Reputation
3,077
Top tag
Next privilege 5,000 Rep.
Approve tag wiki edits
Badges
8 11
Newest
 Nice Answer
Impact
~422k people reached

  • 0 posts edited
  • 0 helpful flags
  • 22 votes cast
Sep
19
comment Is “might could” a correct construct?
Another very useful double modal: might oughta, as in, "You might oughta do that."
Sep
18
comment Regarding Re: ; what is the correct usage in an email subject line?
Ordinarily, I'd have no objection to Re: meaning "in regard to", but if you're starting a new thread, what's the difference between "Unicorns" and "Re: Unicorns"? Very little, so I'd say leave it off. The only exception would be if you were continuing a discussion started elsewhere, say, at a staff meeting, or in the "Unicorns and Maseratis" thread, then this would indicate reference to what has gone before.
Sep
18
comment How does one pronounce the '@' symbol?
Since "Aw please" is not much of an explanation, I'll just point out that @ has meaning within a string representing an email address, but no independent function in the sentence. I have seen it as a sort of shorthand on invoices, like so: Your order #3475638, consisting of 560 bagels @ $3.59 per dozen, shipped on Tuesday. Please remit $167.53.
Sep
18
comment What’s purportedly wrong with Strunk & White’s “The Elements of Style”?
Thanks for saving me from reading Pullum.
Sep
18
answered Response to “God Bless” when parting company
Sep
18
answered How do native English speakers respond to “Thank you”?
Sep
18
comment Can we say “Had Einstein used his spare time on something more useful for the society, …”
Assuming it's me you'd like to elaborate, the past conditional would go like this: If I knew that information when I finished school, I've forgotten it now. (Maybe I knew it, maybe I didn't.) Contrast with a typical contrary to fact conditional: If I had known you were coming, I would have hidden the vodka. (The point is that I didn't know you were coming.) It could also be phrased, "Had I known..." It looks like a past perfect, but is actually past tense subjunctive mood.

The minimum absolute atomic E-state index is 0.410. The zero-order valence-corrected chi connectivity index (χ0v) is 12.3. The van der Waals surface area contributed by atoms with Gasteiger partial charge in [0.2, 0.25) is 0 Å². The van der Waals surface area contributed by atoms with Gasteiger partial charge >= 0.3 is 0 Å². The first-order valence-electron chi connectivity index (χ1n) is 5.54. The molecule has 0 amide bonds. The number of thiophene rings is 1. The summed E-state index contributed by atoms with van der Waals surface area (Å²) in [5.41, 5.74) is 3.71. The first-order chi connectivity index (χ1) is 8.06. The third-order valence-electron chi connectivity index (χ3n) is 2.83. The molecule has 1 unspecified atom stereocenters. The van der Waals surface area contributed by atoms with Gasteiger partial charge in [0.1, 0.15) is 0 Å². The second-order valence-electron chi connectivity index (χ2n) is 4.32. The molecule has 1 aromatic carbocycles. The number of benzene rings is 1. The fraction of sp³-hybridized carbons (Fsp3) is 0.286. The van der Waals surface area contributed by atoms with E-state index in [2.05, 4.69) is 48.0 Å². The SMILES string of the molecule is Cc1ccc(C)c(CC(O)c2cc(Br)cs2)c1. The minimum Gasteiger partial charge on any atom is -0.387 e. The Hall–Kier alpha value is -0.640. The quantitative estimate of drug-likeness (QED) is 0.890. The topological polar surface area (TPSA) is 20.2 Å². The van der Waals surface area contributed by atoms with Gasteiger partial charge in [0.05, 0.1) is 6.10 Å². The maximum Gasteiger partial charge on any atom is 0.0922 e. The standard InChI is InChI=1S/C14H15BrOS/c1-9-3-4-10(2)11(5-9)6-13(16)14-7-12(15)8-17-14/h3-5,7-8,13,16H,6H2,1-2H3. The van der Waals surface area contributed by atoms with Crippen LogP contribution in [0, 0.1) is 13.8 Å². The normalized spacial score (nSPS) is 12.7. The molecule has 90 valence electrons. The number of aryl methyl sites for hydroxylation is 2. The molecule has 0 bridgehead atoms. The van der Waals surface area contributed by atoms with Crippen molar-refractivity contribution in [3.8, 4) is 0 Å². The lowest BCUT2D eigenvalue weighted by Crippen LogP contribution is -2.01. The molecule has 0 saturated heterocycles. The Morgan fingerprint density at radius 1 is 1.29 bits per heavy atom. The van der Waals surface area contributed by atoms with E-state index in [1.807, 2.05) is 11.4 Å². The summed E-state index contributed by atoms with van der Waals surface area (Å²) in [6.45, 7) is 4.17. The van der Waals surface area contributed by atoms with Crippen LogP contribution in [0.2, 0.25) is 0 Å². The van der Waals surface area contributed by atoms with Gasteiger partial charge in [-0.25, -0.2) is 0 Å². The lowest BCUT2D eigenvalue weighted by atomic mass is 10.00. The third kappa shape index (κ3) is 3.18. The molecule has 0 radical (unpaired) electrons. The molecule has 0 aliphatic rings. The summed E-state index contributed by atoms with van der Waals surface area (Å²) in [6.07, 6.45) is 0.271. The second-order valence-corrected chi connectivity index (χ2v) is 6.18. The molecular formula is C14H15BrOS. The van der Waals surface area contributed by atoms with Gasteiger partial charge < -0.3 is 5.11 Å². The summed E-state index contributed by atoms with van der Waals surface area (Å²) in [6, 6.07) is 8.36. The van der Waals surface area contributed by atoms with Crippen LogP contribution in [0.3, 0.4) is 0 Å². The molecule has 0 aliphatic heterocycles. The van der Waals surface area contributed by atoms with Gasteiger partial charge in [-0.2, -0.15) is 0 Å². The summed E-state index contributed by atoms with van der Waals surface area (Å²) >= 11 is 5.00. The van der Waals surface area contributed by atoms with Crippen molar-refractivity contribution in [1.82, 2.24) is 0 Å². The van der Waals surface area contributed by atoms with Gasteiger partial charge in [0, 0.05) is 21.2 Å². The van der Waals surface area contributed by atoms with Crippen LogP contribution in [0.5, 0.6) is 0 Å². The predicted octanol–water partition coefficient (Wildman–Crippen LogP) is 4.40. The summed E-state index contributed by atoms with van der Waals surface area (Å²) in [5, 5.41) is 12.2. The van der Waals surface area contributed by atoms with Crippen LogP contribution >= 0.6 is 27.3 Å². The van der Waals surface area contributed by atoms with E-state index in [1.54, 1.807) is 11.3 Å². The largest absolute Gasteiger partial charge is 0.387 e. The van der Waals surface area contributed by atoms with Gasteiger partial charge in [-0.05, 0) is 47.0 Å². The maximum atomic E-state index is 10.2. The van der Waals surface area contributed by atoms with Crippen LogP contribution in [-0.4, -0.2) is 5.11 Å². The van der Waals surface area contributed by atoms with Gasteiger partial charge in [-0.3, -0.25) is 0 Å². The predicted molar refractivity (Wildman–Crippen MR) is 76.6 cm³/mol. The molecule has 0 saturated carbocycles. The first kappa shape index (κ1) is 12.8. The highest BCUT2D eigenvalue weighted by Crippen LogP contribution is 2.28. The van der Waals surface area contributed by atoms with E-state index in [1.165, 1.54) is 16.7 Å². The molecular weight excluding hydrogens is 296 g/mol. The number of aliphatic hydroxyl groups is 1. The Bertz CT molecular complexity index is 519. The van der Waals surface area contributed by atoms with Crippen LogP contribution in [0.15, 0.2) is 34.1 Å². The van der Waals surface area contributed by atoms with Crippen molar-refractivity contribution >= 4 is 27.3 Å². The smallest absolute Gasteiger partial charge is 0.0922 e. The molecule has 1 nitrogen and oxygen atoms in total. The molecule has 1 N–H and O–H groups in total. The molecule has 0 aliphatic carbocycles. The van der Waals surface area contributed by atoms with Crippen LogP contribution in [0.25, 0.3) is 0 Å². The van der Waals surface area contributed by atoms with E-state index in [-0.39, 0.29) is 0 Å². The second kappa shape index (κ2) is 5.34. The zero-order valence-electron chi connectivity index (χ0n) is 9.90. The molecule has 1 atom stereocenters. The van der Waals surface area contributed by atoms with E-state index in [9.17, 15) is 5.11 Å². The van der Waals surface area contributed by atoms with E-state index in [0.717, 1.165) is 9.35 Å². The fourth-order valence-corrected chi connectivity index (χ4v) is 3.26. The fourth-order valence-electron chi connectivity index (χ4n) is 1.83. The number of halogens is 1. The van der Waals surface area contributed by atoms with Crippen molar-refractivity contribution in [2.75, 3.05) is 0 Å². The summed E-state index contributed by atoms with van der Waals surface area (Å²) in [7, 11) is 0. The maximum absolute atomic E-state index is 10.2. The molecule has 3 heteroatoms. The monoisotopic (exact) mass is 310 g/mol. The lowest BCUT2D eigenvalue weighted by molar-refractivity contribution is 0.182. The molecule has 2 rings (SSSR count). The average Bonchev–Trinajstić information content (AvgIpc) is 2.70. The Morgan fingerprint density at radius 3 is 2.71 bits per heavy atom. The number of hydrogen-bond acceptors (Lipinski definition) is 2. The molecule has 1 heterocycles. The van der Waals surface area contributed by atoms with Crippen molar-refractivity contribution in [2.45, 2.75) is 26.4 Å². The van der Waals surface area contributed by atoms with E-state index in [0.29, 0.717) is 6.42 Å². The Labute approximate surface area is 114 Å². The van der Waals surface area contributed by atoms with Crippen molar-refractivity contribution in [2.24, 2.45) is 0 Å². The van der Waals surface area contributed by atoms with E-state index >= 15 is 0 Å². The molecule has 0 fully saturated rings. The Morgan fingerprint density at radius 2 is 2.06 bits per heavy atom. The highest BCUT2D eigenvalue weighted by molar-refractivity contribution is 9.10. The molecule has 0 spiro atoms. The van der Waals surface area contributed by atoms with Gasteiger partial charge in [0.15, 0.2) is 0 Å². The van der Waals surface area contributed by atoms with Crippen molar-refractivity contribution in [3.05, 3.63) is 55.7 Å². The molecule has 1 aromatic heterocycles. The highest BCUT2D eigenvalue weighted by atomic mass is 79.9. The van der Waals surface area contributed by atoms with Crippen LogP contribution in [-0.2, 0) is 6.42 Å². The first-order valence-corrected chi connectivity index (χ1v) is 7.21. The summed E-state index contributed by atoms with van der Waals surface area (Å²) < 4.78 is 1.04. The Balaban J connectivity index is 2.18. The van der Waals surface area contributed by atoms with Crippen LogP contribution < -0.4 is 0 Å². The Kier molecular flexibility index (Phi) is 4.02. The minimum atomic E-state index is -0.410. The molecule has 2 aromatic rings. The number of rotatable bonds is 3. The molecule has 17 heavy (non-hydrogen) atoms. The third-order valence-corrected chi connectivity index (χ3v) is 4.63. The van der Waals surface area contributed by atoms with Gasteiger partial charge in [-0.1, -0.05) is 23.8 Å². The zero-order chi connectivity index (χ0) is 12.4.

Sep
18
answered How dangerous is the acceptance of common usage on traditional English?
Sep
18
answered Starting an independent statement with “I mean, …”
Sep
18
revised Word for when people store scarce resources to increase demand and sell at higher price
added 23 characters in body
Sep
18
answered Why is it “your Majesty”, but “my Lord”?
Sep
18
comment What does “What are you up to?” mean?
Can also mean "What's your scheme?" as when the boss comes in after hours to find you hauling cement bags into the office.
Sep
18
answered Inverse of “being a fan of”?
Sep
18
comment Do “normal people” know the terms URL and GUI?
@Midhat: the closest definition I see on a cursory search is from Wiktionary: "(computing) The connection between a user and a machine. [Example] The options are selected via the user interface." I have a hard time believing a foreigner who doesn't speak English will get the notion of buttons and text fields, etc. from this verbiage.
Sep
18
comment What are some uncommon but valid portmanteau words that people use?
Don't forget rockumentary, coined in 1969. And how about prequel and threepeat?
Sep
18
comment They might keep knowledge of its potential to effect social change from being widely disseminated
Note the use of the verb meaning of "effect": to bring about.
Sep
18
comment Word for when people store scarce resources to increase demand and sell at higher price
@mickeyf: How about Merriam-Webster? "[n.] control or ownership of enough of the available supply of a commodity or security especially to permit manipulation of the price " followed by "[v.] to get a corner on <corner the market>" What's your source?
Sep
17
answered When did “y’all” become improper?
Sep
17
answered Word for when people store scarce resources to increase demand and sell at higher price
Sep
17
comment Which is right, “bananas and apples” or “apples and bananas” or both?
Where do I -1 for the teach?